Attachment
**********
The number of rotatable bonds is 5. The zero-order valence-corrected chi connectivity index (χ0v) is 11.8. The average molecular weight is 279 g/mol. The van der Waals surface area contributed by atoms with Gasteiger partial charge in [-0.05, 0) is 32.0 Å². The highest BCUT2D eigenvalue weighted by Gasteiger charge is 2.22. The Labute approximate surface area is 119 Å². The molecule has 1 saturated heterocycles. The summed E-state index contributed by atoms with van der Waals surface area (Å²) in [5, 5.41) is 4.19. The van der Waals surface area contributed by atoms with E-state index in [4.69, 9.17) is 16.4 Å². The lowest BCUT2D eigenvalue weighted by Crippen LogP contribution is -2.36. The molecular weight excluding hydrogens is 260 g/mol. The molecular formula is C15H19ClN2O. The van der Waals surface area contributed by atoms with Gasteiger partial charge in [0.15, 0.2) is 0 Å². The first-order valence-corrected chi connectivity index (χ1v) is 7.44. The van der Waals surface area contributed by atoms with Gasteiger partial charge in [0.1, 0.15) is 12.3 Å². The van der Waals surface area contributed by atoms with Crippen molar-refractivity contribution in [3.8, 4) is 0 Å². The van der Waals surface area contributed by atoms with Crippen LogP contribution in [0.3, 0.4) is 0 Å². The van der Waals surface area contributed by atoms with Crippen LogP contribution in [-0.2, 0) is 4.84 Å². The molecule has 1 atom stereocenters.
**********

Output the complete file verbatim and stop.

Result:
The number of rotatable bonds is 5. The zero-order valence-corrected chi connectivity index (χ0v) is 11.8. The average molecular weight is 279 g/mol. The van der Waals surface area contributed by atoms with Gasteiger partial charge in [-0.05, 0) is 32.0 Å². The highest BCUT2D eigenvalue weighted by Gasteiger charge is 2.22. The Labute approximate surface area is 119 Å². The molecule has 1 saturated heterocycles. The summed E-state index contributed by atoms with van der Waals surface area (Å²) in [5, 5.41) is 4.19. The van der Waals surface area contributed by atoms with E-state index in [4.69, 9.17) is 16.4 Å². The lowest BCUT2D eigenvalue weighted by Crippen LogP contribution is -2.36. The molecular weight excluding hydrogens is 260 g/mol. The molecular formula is C15H19ClN2O. The van der Waals surface area contributed by atoms with Gasteiger partial charge in [0.15, 0.2) is 0 Å². The first-order valence-corrected chi connectivity index (χ1v) is 7.44. The van der Waals surface area contributed by atoms with Gasteiger partial charge in [0.1, 0.15) is 12.3 Å². The van der Waals surface area contributed by atoms with Crippen molar-refractivity contribution in [3.8, 4) is 0 Å². The van der Waals surface area contributed by atoms with Crippen LogP contribution in [0.3, 0.4) is 0 Å². The van der Waals surface area contributed by atoms with Crippen LogP contribution in [-0.2, 0) is 4.84 Å². The molecule has 1 atom stereocenters.